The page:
Wednesday, November 20, 2013

If They Would Rather Die, They Had Better Do It

And decrease the surplus population.

The story of Ms. Barrington-Ward was sad and infuriating and horribly familiar.

Debbie New York, NY
I work my butt off for 65%-75% less than what I formerly earned, have moved 4 times in the last 2 years, and had to declare bankruptcy myself. It is so really depressing. I haven't had my own place to live in 4 years, I am approaching 60, and what else can I do but put one foot in front of the other? But lately, as another cold dark winter approaches, I feel utter despair. And i live in NY, where at least there are many of these retail jobs. Not that you can live on the salary here. That's the cruel irony. I tried the Southwest for a year, but there are no jobs either, or few. My whole life is in storage, and I fear letting go of all of it will strip me of a good part of my identity. I don't know who I am anymore, all my friends are married and settled, and this feels like a nightmare from which I cannot wake up. Yeah yeah, I've tried looking on the bright side for 4 years, but it doesn't change the facts.

JKilcrease San Francisco
I am fourteen years into a good job, making a solid salary in a very stable company... yet still a sense of unease reading this article. Close friends have spent years in intermittent employment after loosing jobs held for decades. How many of us are feeling uncomfortably attuned to the temporary nature of seemingly sound employment?

Businesses suddenly reorganize, shedding older and higher paid workers. These were "higher" paid staff, not highly paid. The difference is one of 25-30K for new hires versus 45-50K after twenty-four years of unbroken service.

Julie SCT
This article would have been more useful if the reporter had contacted some companies and asked, point blank, why they don't want to hire someone who's been unemployed for six months. Skills don't erode that quickly. In a poor economy where so many are out of work, why is unemployment such a stigma?

DeeMontclair, NJ
I too, am living the dream. I found myself unemployed after more than thirty years of hard work. After years of paying into insurance I was forced to choose between eating and paying COBRA. A few months later, I fell and the medical bills wiped me out. It is very dispiriting to find that you can work your whole life and be wiped out by a fall. This is happening all over the country. We are becoming a country of haves and have nots. This is why the tea party has grown, people in the middle are afraid and have adapted a hoarding mentality.

After a disaster there is always the follow up feel good reporting of how people pulled together. Think Sandy or 9/11. Yet we are in the middle of a catastrophe and we are not pulling together. Corporations are taking advantage of these depressing economic times, to boost profits. The frightened middle class is being fueled by wealthy businessmen like the Koch brothers, who want to defeat government regulation and scare people. They are succeeding.

Tom Hughes  Bayonne, NJ
I don't know if there has ever been as broad and deep a disconnect between employers and people who desperately want and need to work. Perhaps that desperation shows through in the very few long-term unemployed who are actually able against all odds to secure the rare opportunity for an interview. Being unemployed is not simply one of the obstacles to gaining meaningful employment, it has been the primary barrier for more than half a decade. And there is no "cure" for it. Human resources managers have become inured to the struggle faced every hour of every day of the "unemployable" unemployed. That insensitivity, though, not only permeates the desperate situation faced by the jobless.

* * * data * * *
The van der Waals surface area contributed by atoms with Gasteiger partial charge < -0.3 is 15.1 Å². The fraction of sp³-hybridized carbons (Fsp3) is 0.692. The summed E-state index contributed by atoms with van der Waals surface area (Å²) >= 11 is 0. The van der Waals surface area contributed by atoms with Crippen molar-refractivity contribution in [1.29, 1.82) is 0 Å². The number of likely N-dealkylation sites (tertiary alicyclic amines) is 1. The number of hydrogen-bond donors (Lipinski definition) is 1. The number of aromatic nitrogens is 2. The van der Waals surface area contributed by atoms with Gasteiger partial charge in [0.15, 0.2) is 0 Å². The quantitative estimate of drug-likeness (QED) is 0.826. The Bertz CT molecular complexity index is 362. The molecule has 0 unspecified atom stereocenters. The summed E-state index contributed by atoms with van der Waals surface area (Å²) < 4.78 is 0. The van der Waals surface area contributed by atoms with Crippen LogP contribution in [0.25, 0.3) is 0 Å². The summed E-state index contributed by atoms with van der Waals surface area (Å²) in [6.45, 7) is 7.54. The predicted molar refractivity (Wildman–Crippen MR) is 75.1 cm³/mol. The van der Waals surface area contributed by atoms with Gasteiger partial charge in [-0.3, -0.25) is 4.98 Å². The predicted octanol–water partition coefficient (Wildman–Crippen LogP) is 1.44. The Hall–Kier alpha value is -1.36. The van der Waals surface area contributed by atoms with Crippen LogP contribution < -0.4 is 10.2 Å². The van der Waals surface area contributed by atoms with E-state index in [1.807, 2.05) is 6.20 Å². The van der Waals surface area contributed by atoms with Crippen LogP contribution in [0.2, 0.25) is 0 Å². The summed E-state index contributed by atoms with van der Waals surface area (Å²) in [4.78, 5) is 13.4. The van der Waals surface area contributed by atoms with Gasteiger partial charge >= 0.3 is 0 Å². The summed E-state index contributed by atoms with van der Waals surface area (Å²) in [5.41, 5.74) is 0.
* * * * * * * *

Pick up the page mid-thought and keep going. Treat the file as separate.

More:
csprof Westchester County, NY
This has been brewing for a while. When the dot-com bubble burst in 2000, many of my IT friends were laid off, and never got back into the industry again. Some took early retirement, some tried for years to get back in, burning through their retirement savings before giving up. One became a vet tech, another started a business selling classified ads until that industry collapsed. None of them made nearly as much money as before, and none of them have been able to rebuild their savings. I keep reading that there is a mismatch because not enough people know how to program or do IT work - so how come none of my friends could ever get rehired? They DID have the skills

Donald Surr Pennsylvania
Note Ms. Barrington-Ward's age! Let's be honest. HR people also have been given the word not to hire anyone over 50, because their health insurance rates are too high. That word came down from the bean counters at the top.

pdxtran Minneapolis, MN
As a proverbial unemployed Ph. D., I worked for temp agencies for three years during the Reagan Recession, when the official unemployment rate in the Twin Cities was 11%.

I was registered with four different agencies, each of which I phoned daily starting at 7:00AM.

During that time, I worked an average of three days a week, not enough to allow me to move out of m parents' house.

Fortunately, college teaching jobs eventually opened up, and I was able to find a full-time job in another state. But I know that even the temporary agencies can be overwhelmed with job seekers. 

Vicky CA
My husband is 53 and for most of his life made over 100K per year and now has been unemployed for over 4 years. The interviews for anything are rare and he never gets a call back. He is so depressed and discouraged that I'm afraid for him and our family. All of my friend's husbands are unemployed and committing suicide. I'm not kidding. Two funerals within the last year. If you are male and over 50 you are either employed in a good job or on the bread line. My son who is 20 cannot find work either. All positions he applies for are taken my older workers who in a better economy would never be in those jobs. I am the only worker in the family and pray that I'll keep my lousy job. Retirement? It will never happen for me. Vacations? We haven't been on one in 10 years. Spending? I am lucky if we have extra to replace old underwear. We watched Cinderella Man the other evening and our situation is becoming like those people's in the 1930's depression. Not enough money to always keep the lights on or enough money for food. Who is saying our current economy is in better shape? The Great Recession is not over for our family by any means.